Outdoor Event Marketing: Things to Consider

So last weekend in New York, this happened:

Obviously an out-of-towner.  A real New Yorker would have added two words to that sign

My son and I participated in the first of three Summer Streets Saturdays this year.  In an event started last year, the City shuts down Park Avenue from 72nd Street to the Manhattan side of the Brooklyn Bridge.  Cyclists and walkers can traverse the entire length with no cars and only a few stops at major cross streets.

Since the event attracted a lot of marketing participation, from lead sponsor Citi to relatively small brands such as GoGo Squeez and Nuun, I thought it might provide a good opportunity to discuss how marketers can get the most out of sponsorship and other types of participation in events like these.

Strike while the iron is hot & other cliches

It should come as no surprise that the Knicks missed what we can only call an easy layup.

Down by Thomas Paine Park, the Knicks and their WNBA team the Liberty, braved the derision of every basketball fan who whizzed by and sponsored booths.  The Liberty offered prizes to anyone who signed up via an iPad and spun a wheel.  My son won a green sweatband.  However, 48 hours after sign up, I have yet to receive an email.  And I even gave them my real email and not No_Playoffs_Since_2013@gmail.com!

Mean jokes about the Knicks aside, marketers not only need to thank event sign-ups immediately, they also need to let them know what other emails they can expect and other ways to interact with the brand. Cliche or not, you only have one chance to make a first impression.  Of course a lot of signups only wanted free stuff (myself included); marketers need to figure freeloaders into their budget.  However, marketers who don’t respond to signups quickly have wasted all of their promotional budget.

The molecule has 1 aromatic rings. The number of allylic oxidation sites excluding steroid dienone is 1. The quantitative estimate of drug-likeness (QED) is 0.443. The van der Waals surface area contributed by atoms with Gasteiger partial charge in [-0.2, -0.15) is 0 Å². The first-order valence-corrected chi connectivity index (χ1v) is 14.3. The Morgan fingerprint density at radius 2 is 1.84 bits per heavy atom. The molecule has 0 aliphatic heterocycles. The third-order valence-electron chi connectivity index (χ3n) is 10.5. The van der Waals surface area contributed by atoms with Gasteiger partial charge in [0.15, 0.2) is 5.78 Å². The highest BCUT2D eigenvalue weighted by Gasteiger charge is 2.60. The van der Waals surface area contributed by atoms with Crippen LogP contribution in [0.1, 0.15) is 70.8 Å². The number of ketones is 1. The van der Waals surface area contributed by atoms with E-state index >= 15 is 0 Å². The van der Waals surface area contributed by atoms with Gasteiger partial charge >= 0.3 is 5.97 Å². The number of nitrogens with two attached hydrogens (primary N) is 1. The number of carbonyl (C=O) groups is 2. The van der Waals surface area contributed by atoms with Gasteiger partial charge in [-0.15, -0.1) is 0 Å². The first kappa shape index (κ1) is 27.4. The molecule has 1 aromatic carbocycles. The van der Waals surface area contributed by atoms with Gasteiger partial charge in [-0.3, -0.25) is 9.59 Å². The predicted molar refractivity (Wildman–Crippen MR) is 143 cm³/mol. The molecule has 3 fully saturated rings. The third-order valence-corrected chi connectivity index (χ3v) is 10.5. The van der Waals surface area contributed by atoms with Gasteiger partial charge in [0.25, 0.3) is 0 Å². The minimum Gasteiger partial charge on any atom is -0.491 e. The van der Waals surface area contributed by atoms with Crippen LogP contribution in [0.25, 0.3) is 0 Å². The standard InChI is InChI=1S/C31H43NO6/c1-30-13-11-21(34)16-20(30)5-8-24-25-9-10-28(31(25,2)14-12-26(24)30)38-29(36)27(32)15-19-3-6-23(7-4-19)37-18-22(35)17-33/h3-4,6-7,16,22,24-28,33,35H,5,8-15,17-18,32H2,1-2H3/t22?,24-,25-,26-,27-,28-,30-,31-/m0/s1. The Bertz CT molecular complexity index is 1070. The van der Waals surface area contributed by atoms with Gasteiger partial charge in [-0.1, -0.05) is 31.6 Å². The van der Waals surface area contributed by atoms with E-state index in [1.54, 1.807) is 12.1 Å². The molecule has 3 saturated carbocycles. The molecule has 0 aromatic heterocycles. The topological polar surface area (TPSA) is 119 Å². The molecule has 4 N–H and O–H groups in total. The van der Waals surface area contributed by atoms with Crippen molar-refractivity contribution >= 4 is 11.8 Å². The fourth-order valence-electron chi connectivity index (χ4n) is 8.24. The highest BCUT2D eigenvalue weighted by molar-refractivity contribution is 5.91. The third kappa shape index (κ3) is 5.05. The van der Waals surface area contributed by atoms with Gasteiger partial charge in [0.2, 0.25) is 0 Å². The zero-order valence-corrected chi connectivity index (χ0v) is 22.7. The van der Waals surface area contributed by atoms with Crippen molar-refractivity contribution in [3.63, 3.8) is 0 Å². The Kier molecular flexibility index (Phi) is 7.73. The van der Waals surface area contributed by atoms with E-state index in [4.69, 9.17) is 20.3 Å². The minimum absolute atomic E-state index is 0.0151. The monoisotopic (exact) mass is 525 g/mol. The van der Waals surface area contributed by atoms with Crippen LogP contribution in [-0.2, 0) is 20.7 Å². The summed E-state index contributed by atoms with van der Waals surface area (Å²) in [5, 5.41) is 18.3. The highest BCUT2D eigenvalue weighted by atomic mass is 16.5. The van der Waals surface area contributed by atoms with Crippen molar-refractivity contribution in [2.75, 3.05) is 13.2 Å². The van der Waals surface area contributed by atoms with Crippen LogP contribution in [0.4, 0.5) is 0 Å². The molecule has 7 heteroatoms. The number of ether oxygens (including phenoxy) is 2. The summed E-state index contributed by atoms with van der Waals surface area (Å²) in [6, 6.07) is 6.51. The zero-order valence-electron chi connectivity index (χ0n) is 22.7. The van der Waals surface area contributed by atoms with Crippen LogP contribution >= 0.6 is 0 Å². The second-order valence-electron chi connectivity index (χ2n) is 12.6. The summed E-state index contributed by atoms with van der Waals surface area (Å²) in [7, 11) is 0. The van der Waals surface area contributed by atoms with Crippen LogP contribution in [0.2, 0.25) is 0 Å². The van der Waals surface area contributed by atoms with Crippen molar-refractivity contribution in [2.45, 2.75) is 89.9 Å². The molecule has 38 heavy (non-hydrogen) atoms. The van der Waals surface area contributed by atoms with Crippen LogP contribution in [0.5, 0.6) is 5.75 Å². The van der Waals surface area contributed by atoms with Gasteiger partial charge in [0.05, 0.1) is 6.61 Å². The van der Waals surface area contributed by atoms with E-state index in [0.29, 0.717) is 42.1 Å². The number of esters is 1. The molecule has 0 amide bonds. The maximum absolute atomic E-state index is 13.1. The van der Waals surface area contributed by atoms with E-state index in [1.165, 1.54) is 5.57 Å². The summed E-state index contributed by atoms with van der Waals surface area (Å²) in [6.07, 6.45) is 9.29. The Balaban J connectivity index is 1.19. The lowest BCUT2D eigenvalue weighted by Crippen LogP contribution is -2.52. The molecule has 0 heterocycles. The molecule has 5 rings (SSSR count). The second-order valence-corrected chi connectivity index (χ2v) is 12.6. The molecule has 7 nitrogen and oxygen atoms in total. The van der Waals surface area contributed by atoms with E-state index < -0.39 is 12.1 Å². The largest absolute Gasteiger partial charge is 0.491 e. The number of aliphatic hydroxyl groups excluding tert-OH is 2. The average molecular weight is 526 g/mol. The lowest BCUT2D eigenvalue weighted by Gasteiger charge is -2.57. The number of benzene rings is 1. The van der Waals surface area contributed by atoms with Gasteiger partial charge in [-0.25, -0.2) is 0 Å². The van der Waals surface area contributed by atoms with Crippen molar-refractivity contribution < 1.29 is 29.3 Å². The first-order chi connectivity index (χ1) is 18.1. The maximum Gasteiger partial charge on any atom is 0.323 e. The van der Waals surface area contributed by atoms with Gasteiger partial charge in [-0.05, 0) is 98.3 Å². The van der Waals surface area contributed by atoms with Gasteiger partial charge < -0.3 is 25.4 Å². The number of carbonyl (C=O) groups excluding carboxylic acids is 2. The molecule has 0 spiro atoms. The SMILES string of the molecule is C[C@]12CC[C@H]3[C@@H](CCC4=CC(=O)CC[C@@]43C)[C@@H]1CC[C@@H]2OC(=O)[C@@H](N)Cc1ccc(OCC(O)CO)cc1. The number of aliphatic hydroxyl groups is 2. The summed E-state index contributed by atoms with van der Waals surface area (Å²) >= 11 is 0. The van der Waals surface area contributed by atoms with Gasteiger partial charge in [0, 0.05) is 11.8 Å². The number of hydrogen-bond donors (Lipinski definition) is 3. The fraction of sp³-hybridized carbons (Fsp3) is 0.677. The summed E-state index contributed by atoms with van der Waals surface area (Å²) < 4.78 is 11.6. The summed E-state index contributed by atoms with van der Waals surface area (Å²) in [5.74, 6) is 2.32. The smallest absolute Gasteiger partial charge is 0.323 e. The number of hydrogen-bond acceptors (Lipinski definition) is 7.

Takeaway: Extend the value of your event presence by following up with anyone who gave you an email address.

Cater to the participants

Some food brands such as the aforementioned GoGo Squeez and Nuun had a presence in a little corral off the route at about 24th Street.  People on bikes–a large portion of participants–couldn’t bring their bikes into the corral.  Instead, they either had to leave behind someone to watch the bikes or  give the bike with a valet, a safe but time-consuming process.  Meanwhile, Honest Tea had sampling booths along the route that allowed bikers to walk their bikes over and have a drink.

When you plan an event, think about it from the participants’ perspective.  Will they have anything with them that might prevent them from visiting your booth, like heavy coats or bulky equipment (or kids, for that matter)?  Can you provide something that they might appreciate given the nature of the event, like a cool drink on a hot day?

Takeaway: walk a mile in event participants’ shoes, sneakers, skis, etc.

Location, Location, Location

Lastly, a thought for brands who didn’t have a formal sponsorship but who happened to have a location near the event.

I couldn’t help but notice so many lost opportunities.  Outdoor retailer REI has a store right on the route at Houston Street–a perfect opportunity to display new bikes or walking products and/or promote themselves by offering some basic bike repair services like tire inflation.  Cafes and restaurants could have easily offered Summer Streets specials, but I didn’t see any that did.

Takeaway: if you’re on the route, even if you’re not part of the program, take advantage of a sudden surge in traffic.

I’d love to hear from those of you who have planned events in the past for anything you’d like to share.  Fire away in the comments!


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